Sources have said, the MoD does not publicly announce expected purchases. Purchases remain secret until the final days unless they are leaked by another party. However, in logistics and strategic purchases, forward planning exists, and bidders are informed one year before the actual purchase (1), (2). According to the Government Tenders and Procurement Law of 2006, government authorities are required to announce the results of public tenders and government procurements that exceed one SAR 100,000. Nonetheless, military equipment and other defence-related purchases are exempted from this rule (3). In practice, the government does not announce forward purchase plans, rather military and defence acquisitions are typically made public after the fact, most often through foreign media sources though also covered locally. According to Anthony Cordesman, the Saudi defence budget has “no meaningful transparency” (4).

According to our sources, there is a some publication of small military purchases. These purchases are usually logistics, food, uniform, benzin, and similar items(1,2).

The availability of defensive procurement is mainly due to the application of the provisions of Ordinance No. 36 of 1988, on the control of some of the expenses of the Ministries of National Defence and Interior, and revised by Government Order No. 842 of 2017, dated 26 July 2017, which defines the general principles of procurement in the field of defence(3).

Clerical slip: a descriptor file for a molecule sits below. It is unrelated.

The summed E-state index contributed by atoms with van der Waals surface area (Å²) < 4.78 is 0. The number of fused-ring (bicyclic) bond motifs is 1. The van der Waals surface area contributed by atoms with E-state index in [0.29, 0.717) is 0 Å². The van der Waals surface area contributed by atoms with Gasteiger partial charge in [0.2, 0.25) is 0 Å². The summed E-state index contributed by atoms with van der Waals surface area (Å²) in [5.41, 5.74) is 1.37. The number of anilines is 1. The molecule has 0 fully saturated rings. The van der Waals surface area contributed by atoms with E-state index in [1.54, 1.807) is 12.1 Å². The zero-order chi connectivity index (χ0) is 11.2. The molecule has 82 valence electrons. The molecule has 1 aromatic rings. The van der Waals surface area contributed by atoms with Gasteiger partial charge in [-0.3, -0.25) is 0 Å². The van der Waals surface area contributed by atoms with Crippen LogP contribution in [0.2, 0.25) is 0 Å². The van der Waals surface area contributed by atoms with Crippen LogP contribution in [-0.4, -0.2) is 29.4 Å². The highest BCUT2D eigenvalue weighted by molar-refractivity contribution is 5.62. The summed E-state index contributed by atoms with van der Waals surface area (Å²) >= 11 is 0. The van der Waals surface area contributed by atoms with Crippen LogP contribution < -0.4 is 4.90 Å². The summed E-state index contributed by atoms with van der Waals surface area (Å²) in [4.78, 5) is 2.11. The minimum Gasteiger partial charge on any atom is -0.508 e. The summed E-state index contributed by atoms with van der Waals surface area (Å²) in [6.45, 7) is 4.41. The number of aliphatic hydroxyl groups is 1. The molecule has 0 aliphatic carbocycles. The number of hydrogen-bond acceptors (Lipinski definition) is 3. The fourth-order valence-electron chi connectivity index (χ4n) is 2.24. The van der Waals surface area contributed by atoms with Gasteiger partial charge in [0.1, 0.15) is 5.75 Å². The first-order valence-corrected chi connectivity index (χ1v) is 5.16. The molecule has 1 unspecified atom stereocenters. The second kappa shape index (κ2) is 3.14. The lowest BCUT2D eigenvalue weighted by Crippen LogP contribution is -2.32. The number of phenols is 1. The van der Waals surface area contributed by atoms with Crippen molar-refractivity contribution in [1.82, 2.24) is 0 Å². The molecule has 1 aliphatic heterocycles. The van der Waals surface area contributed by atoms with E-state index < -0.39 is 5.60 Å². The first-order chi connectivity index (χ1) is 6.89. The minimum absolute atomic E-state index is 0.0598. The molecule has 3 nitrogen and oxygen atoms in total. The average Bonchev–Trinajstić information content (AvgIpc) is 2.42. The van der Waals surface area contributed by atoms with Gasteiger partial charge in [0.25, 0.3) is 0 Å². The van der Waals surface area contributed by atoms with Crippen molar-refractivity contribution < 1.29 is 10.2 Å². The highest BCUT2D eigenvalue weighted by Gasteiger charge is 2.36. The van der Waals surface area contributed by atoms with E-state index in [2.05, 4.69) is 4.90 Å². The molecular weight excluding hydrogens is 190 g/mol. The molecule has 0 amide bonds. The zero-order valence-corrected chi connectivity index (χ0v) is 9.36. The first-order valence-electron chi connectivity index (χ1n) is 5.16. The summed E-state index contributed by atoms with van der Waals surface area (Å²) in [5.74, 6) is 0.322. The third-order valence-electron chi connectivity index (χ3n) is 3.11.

According to our sources, there are rare times when forward planning purchases are made public. They usually advertise for procurement a few months before the actual purchases(1,2). Some information about forwarding planning is available. However, this information lacks detail (3).

According to our sources, there is clear and well-established planning for defence purchases in the UAE. This can extend to up to five years of planning in some cases. In some cases, the UAE defence purchases are politically motivated and/or are reactions to regional turmoils (1), (2), (3).

There is no information available for the public or other sectors within the state. Plans are restricted to the Office of the Crown Prince (1), (2), (3).

Country Sort by Country 60a. Policies Sort By Subindicator 60b. Notice of planned purchases Sort By Subindicator
Algeria 0 / 100 0 / 100
Angola 25 / 100 25 / 100
Burkina Faso 25 / 100 25 / 100
Cameroon 0 / 100 0 / 100
Cote d'Ivoire 50 / 100 25 / 100
Egypt 0 / 100 0 / 100
Ghana 25 / 100 0 / 100
Jordan 25 / 100 0 / 100
Kuwait 0 / 100 0 / 100
Lebanon 50 / 100 25 / 100
Mali 50 / 100 0 / 100
Morocco 25 / 100 0 / 100
Niger 0 / 100 0 / 100
Nigeria 0 / 100 0 / 100
Oman 0 / 100 0 / 100
Palestine 0 / 100 0 / 100
Qatar 25 / 100 0 / 100
Saudi Arabia 25 / 100 0 / 100
Tunisia 0 / 100 25 / 100
United Arab Emirates 50 / 100 0 / 100

With thanks for support from the UK Department for International Development and the Dutch Ministry of Foreign Affairs who have contributed to the Government Defence Integrity Index.